Faces of the News: Oct. 25, 2020
As public sympathy poured out for detained activist Reina Mae Nasino over the death of her 3-month-old child, Metropolitan Manila Development Authority (MMDA) spokesperson Celine Pialago took to social media to call out the press coverage of baby River’s burial on Oct. 18, dissing it as “dramaserye sa hapon (an afternoon drama series).”
“Not all mothers who are jailed can go to the burial of [their] child,” Pialago posted on Facebook. “So those sympathizing with [Nasino], study well first the reason why she was jailed and know her well who she is in the society.”
Nasino, an urban poor community organizer, is facing charges of illegal possession of firearms and explosives.
Netizens lashed back at Pialago for being insensitive to grieving mothers. Presidential spokesperson Harry Roque and MMDA General Manager Jojo Garcia lost no time in distancing the agency from Pialago’s “personal opinion.”
Her remarks did not prevent human rights lawyer Edre Olalia from offering Pialago the same assistance his legal group is giving Nasino should the MMDA spokesperson find herself in a similar situation.
A day later, Pialago apologized to Nasino, but refused to take back her “dramaserye” comment.
—Mariejo S. Ramos
Antonio Parlade Jr.
The Philippine Army general caused a stir when he cautioned a popular celebrity against associating with the progressive women’s group Gabriela.
In a statement, National Task Force to End Local Communist Armed Conflict spokesperson and Southern Luzon military commander Lt. Gen. Antonio Parlade Jr. called out actress and model Liza Soberano, after she spoke at a Gabriela Youth-sponsored webinar.
“Liza Soberano, there’s still a chance to abdicate that group. If you don’t, you will suffer the same fate as Josephine Anne Lapira,” Parlade said, referring to a 22-year-old University of the Philippines Manila student reportedly killed in an encounter between soldiers and communist rebels in 2017.
Parlade, known for his hard-line stance against the Left, also warned celebrities Catriona Gray and Angel Locsin against associating with “aboveground” organizations of the New People’s Army.
Parlade made headlines in November 2019 for crashing a forum organized by local progressive groups, including the Movement Against Tyranny and National Union of Peoples’ Lawyers. Parlade later said that he “came in good faith.”
—Patricia Denise M. Chiu
Actress Liza Soberano only participated in a webinar organized by Gabriela Youth; she is not a member of Gabriela or any party list group.
This was the assertion of Liza’s talent manager, Ogie Diaz, who added that the 22-year-old actress merely spoke about her experiences as a woman and as part of the youth sector.
Diaz’s explanation came after a statement made on social media by Lt. Gen. Antonio Parlade Jr., head of the Armed Forces of the Philippines Southern Luzon Command, took note of the actress’ support for the progressive women’s group.
Parlade drew flak for saying Soberano (and “other celebrity targets” supposedly being eyed by Gabriela) should be “educated” while she is “not yet” a member of the New People’s Army.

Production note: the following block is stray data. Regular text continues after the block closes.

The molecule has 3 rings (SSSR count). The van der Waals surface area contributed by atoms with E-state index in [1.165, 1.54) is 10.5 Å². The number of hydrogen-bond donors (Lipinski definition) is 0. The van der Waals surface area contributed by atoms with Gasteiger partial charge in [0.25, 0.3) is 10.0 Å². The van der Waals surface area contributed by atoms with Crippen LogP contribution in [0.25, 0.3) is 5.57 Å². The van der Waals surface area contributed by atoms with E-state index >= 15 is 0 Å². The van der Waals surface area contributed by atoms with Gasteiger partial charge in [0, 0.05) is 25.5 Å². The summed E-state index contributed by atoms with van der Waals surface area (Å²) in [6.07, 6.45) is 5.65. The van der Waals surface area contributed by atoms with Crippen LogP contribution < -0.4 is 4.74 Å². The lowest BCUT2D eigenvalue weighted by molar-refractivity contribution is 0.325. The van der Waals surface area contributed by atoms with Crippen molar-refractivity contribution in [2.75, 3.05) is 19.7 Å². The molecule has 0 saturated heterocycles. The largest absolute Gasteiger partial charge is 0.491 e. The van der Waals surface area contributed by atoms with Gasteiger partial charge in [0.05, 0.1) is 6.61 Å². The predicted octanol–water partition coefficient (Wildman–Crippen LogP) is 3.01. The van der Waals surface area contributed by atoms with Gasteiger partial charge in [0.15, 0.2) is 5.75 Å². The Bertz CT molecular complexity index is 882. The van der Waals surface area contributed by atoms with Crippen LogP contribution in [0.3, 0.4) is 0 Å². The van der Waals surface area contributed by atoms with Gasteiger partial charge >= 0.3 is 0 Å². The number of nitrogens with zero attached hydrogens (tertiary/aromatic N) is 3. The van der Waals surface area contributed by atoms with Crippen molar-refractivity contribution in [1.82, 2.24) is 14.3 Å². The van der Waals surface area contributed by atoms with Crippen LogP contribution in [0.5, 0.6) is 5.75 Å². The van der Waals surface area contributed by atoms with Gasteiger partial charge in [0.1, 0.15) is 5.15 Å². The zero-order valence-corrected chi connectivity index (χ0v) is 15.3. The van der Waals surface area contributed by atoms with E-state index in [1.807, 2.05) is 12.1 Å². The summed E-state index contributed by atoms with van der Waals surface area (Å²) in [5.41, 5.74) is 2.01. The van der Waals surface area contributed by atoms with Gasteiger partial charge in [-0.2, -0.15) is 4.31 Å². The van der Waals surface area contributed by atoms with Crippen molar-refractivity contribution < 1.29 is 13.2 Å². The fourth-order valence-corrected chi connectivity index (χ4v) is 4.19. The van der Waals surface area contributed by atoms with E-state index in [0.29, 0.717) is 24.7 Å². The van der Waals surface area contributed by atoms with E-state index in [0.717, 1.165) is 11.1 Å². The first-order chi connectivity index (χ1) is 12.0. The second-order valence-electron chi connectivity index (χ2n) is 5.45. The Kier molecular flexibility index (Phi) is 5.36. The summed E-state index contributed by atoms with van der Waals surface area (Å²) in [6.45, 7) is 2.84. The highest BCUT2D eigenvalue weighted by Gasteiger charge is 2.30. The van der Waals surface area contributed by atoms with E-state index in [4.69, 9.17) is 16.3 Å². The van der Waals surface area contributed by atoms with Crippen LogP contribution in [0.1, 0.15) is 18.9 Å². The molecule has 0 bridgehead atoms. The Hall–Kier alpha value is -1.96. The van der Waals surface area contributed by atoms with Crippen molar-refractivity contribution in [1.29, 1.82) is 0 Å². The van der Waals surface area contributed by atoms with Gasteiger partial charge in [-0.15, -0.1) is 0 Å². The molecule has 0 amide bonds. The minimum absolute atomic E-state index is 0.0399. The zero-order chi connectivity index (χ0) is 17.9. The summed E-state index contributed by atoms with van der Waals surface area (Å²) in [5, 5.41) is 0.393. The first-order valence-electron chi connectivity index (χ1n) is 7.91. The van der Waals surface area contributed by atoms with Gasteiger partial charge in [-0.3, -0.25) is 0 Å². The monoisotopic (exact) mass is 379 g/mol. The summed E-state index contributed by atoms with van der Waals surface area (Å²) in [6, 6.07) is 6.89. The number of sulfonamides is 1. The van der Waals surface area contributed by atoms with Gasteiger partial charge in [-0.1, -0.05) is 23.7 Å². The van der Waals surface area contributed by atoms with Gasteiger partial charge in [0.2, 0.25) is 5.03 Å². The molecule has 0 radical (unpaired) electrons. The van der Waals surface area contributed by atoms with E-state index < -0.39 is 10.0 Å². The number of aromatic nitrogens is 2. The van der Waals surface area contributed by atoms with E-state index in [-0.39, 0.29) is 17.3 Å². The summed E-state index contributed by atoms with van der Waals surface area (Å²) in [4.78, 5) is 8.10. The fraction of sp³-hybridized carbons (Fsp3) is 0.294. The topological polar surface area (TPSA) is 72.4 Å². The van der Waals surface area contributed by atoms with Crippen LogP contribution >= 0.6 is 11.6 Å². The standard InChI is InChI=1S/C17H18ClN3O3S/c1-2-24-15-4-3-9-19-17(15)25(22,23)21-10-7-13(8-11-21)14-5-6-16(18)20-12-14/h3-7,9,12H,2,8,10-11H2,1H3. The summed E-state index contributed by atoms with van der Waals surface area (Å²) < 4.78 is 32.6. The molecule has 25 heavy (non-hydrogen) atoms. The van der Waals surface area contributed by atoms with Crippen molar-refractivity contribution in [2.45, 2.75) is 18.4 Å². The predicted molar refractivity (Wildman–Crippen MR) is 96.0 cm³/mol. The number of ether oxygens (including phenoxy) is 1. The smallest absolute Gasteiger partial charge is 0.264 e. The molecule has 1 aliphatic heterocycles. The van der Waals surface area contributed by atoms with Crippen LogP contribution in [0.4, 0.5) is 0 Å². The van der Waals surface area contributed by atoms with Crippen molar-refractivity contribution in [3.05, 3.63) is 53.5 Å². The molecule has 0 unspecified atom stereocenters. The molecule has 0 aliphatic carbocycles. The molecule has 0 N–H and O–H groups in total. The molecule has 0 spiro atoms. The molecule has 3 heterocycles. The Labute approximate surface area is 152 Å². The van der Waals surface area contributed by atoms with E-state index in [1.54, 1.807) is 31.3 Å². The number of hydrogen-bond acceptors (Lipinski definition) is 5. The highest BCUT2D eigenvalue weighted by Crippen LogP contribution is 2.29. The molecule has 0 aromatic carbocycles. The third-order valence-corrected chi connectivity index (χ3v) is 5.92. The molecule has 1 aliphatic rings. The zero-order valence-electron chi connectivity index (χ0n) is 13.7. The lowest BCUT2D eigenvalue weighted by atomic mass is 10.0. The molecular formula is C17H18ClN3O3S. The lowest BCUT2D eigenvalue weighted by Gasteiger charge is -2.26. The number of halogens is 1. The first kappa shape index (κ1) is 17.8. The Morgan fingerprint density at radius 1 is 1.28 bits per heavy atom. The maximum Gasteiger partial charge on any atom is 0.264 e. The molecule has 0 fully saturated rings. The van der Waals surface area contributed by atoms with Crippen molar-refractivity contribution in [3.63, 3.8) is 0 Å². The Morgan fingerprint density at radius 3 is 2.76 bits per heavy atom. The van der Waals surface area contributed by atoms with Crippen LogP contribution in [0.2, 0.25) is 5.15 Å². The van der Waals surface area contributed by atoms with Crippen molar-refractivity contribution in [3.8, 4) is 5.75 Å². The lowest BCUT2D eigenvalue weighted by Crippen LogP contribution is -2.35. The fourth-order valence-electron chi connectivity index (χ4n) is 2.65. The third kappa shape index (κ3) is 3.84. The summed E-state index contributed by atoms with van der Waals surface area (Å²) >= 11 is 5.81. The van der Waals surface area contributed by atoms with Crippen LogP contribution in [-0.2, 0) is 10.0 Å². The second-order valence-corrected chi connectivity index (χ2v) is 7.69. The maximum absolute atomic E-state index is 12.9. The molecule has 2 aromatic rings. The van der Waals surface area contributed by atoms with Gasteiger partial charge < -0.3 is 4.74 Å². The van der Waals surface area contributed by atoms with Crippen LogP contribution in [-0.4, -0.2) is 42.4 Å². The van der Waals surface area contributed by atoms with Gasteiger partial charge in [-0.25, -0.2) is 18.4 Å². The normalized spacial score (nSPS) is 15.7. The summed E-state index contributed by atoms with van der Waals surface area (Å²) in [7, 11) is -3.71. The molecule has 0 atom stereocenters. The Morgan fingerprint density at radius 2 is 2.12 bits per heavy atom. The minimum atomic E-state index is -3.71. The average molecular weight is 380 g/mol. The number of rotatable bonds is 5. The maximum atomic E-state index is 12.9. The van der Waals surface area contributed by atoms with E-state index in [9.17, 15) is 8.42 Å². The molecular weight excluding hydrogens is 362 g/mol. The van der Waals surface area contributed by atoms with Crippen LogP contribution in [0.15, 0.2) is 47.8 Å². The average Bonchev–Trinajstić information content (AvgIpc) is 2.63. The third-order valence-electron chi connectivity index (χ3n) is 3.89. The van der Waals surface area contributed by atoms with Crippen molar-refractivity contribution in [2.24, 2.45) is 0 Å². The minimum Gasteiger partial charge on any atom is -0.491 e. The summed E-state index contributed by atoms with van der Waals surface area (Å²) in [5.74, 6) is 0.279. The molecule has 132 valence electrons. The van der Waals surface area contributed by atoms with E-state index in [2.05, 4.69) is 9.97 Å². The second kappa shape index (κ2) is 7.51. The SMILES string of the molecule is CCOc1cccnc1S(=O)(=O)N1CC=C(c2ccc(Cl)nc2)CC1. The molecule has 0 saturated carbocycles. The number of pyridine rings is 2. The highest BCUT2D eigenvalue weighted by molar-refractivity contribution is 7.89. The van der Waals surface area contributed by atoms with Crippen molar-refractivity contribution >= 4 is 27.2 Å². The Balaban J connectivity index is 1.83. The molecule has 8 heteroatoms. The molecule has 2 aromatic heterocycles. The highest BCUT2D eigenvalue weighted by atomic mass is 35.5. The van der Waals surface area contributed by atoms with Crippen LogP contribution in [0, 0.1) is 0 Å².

A statement posted by Soberano’s legal counsel Juanito Lim Jr. in some social media platforms denounced the “Red-tagging” of Soberano “in the strongest terms.” Lim insisted Soberano remains apolitical and “does not support or antagonize any person’s political views.”
Gwendolyn Pimentel-Gana of the Commission on Human Rights agreed that Parlade’s remarks “are tantamount to harassment.” —Marinel Cruz
The landslide victory of New Zealand’s Labour Party is widely perceived as Prime Minister Jacinda Ardern’s reward for her decisive actions against COVID-19.
The election was delayed by a month because of new infections detected in Auckland that led to a second lockdown in the country’s largest city.
But Ardern’s “go hard, go early” approach to the coronavirus in early 2020 saw the country seeing much fewer cases compared to the rest of the world.
Young Labour candidates defeated National stalwarts in their bailiwicks by highlighting the dominant party’s success in beating the coronavirus and sticking to progressive and democratic messages.
Ardern’s victory, described as “a historic shift” in New Zealand’s elections, means she could form the first single-party government in decades.
Even before the campaign, Ardern already won admiration for her response to last year’s mass shooting by a white supremacist in Christchurch and swift action to ban guns.
While opponents warn about her plan for more taxes, Ardern promised to limit it only to top earners. Economists are waiting for how she would handle an expected recession after the strict lockdowns.
As the pandemic rages, the World Bank expects up to 115 million people to be pushed back into extreme poverty in 2020.
China’s Hurun Report, which tracks the fortunes of the wealthy, is counting new billionaires — 257 to be exact as of August, thanks to a boom in e-commerce and gaming. The number brings the country’s billionaires to 878, surpassing their American counterparts who numbered 626 at the start of the year.
Hurun said that despite the coronavirus lockdowns, China’s super rich — billionaires and those with a net worth of at least $300 million — had already raked in $1.5 trillion in the first eight months of the year.
Still leading the rich list is Jack Ma, founder of e-commerce giant Alibaba. His online shopping business kicked up his earnings by 45 percent, pushing his wealth to $58.8 billion.
Pony Ma, owner of gaming titan Tencent, is a close second with $57.4 billion. They are trailed by Hurun list first-timer Zhong Shanshan, who counts his riches at $53.7 billion. Having been able to control the pandemic, China is also turning out to be a winner with an economic growth of 4.9 percent, the only major economy seen to expand in 2020.
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